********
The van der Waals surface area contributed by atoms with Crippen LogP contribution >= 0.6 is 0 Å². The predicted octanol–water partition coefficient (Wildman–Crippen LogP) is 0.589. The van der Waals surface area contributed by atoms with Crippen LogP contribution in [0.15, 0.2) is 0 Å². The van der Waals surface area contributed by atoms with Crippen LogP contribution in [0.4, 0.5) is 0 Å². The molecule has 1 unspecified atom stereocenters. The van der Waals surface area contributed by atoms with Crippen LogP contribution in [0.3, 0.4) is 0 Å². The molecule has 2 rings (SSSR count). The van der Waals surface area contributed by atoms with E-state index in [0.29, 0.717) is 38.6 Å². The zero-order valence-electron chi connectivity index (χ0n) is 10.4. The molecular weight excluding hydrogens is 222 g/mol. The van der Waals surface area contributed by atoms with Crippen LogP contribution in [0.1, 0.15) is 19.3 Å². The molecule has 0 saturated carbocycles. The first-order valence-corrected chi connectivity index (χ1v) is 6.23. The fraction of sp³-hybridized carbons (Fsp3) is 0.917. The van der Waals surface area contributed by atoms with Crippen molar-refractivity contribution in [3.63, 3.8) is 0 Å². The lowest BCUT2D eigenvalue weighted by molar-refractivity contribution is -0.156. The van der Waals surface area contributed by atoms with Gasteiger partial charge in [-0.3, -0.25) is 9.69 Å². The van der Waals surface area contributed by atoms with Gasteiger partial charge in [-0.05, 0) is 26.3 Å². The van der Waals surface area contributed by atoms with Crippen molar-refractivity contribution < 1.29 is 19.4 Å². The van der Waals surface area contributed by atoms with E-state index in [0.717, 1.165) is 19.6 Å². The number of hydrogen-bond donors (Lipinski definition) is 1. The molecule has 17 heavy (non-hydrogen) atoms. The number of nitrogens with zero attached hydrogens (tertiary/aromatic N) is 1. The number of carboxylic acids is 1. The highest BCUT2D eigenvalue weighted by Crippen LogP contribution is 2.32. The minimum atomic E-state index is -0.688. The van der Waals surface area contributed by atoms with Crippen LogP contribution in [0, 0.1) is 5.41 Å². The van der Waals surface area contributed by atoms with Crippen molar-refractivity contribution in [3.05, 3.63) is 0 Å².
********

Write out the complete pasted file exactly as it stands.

The van der Waals surface area contributed by atoms with Crippen LogP contribution >= 0.6 is 0 Å². The predicted octanol–water partition coefficient (Wildman–Crippen LogP) is 0.589. The van der Waals surface area contributed by atoms with Crippen LogP contribution in [0.15, 0.2) is 0 Å². The van der Waals surface area contributed by atoms with Crippen LogP contribution in [0.4, 0.5) is 0 Å². The molecule has 1 unspecified atom stereocenters. The van der Waals surface area contributed by atoms with Crippen LogP contribution in [0.3, 0.4) is 0 Å². The molecule has 2 rings (SSSR count). The van der Waals surface area contributed by atoms with E-state index in [0.29, 0.717) is 38.6 Å². The zero-order valence-electron chi connectivity index (χ0n) is 10.4. The molecular weight excluding hydrogens is 222 g/mol. The van der Waals surface area contributed by atoms with Crippen LogP contribution in [0.1, 0.15) is 19.3 Å². The molecule has 0 saturated carbocycles. The first-order valence-corrected chi connectivity index (χ1v) is 6.23. The fraction of sp³-hybridized carbons (Fsp3) is 0.917. The van der Waals surface area contributed by atoms with Crippen molar-refractivity contribution in [3.63, 3.8) is 0 Å². The lowest BCUT2D eigenvalue weighted by molar-refractivity contribution is -0.156. The van der Waals surface area contributed by atoms with Gasteiger partial charge in [-0.3, -0.25) is 9.69 Å². The van der Waals surface area contributed by atoms with Gasteiger partial charge in [-0.05, 0) is 26.3 Å². The van der Waals surface area contributed by atoms with Crippen molar-refractivity contribution < 1.29 is 19.4 Å². The van der Waals surface area contributed by atoms with E-state index in [0.717, 1.165) is 19.6 Å². The number of hydrogen-bond donors (Lipinski definition) is 1. The molecule has 17 heavy (non-hydrogen) atoms. The number of nitrogens with zero attached hydrogens (tertiary/aromatic N) is 1. The number of carboxylic acids is 1. The highest BCUT2D eigenvalue weighted by Crippen LogP contribution is 2.32. The minimum atomic E-state index is -0.688. The van der Waals surface area contributed by atoms with Crippen LogP contribution in [0, 0.1) is 5.41 Å². The van der Waals surface area contributed by atoms with Crippen molar-refractivity contribution in [3.05, 3.63) is 0 Å².